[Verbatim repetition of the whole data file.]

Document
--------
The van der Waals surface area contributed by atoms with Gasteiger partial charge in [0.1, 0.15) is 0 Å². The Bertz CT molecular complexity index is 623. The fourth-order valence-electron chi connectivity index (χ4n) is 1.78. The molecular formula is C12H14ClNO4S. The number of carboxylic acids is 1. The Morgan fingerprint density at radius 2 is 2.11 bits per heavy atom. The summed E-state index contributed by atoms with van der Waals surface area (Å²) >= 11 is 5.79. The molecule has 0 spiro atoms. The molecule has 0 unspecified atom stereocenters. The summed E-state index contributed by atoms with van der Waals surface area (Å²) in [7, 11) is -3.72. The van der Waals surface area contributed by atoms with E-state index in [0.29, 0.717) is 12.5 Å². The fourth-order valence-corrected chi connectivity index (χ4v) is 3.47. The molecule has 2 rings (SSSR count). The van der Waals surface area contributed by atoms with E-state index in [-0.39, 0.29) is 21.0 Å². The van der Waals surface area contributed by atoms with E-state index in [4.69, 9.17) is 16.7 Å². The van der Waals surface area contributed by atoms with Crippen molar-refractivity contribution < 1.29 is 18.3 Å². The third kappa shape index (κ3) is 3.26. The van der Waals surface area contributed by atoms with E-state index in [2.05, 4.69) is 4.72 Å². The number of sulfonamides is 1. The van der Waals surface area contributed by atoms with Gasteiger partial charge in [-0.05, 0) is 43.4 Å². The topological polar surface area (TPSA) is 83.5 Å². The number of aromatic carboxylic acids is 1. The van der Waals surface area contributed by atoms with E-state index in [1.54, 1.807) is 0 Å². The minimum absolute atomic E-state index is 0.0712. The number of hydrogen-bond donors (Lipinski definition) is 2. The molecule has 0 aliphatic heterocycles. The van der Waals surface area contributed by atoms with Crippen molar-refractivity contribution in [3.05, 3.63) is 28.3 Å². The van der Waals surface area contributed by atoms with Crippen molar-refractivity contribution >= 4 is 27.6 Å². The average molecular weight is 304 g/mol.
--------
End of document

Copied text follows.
The van der Waals surface area contributed by atoms with Gasteiger partial charge in [0.1, 0.15) is 0 Å². The Bertz CT molecular complexity index is 623. The fourth-order valence-electron chi connectivity index (χ4n) is 1.78. The molecular formula is C12H14ClNO4S. The number of carboxylic acids is 1. The Morgan fingerprint density at radius 2 is 2.11 bits per heavy atom. The summed E-state index contributed by atoms with van der Waals surface area (Å²) >= 11 is 5.79. The molecule has 0 spiro atoms. The molecule has 0 unspecified atom stereocenters. The summed E-state index contributed by atoms with van der Waals surface area (Å²) in [7, 11) is -3.72. The van der Waals surface area contributed by atoms with E-state index in [0.29, 0.717) is 12.5 Å². The fourth-order valence-corrected chi connectivity index (χ4v) is 3.47. The molecule has 2 rings (SSSR count). The van der Waals surface area contributed by atoms with E-state index in [-0.39, 0.29) is 21.0 Å². The van der Waals surface area contributed by atoms with E-state index in [4.69, 9.17) is 16.7 Å². The van der Waals surface area contributed by atoms with Crippen molar-refractivity contribution < 1.29 is 18.3 Å². The third kappa shape index (κ3) is 3.26. The van der Waals surface area contributed by atoms with E-state index in [2.05, 4.69) is 4.72 Å². The number of sulfonamides is 1. The van der Waals surface area contributed by atoms with Gasteiger partial charge in [-0.05, 0) is 43.4 Å². The topological polar surface area (TPSA) is 83.5 Å². The number of aromatic carboxylic acids is 1. The van der Waals surface area contributed by atoms with E-state index in [1.54, 1.807) is 0 Å². The minimum absolute atomic E-state index is 0.0712. The number of hydrogen-bond donors (Lipinski definition) is 2. The molecule has 0 aliphatic heterocycles. The van der Waals surface area contributed by atoms with Crippen molar-refractivity contribution in [3.05, 3.63) is 28.3 Å². The van der Waals surface area contributed by atoms with Crippen molar-refractivity contribution >= 4 is 27.6 Å². The average molecular weight is 304 g/mol.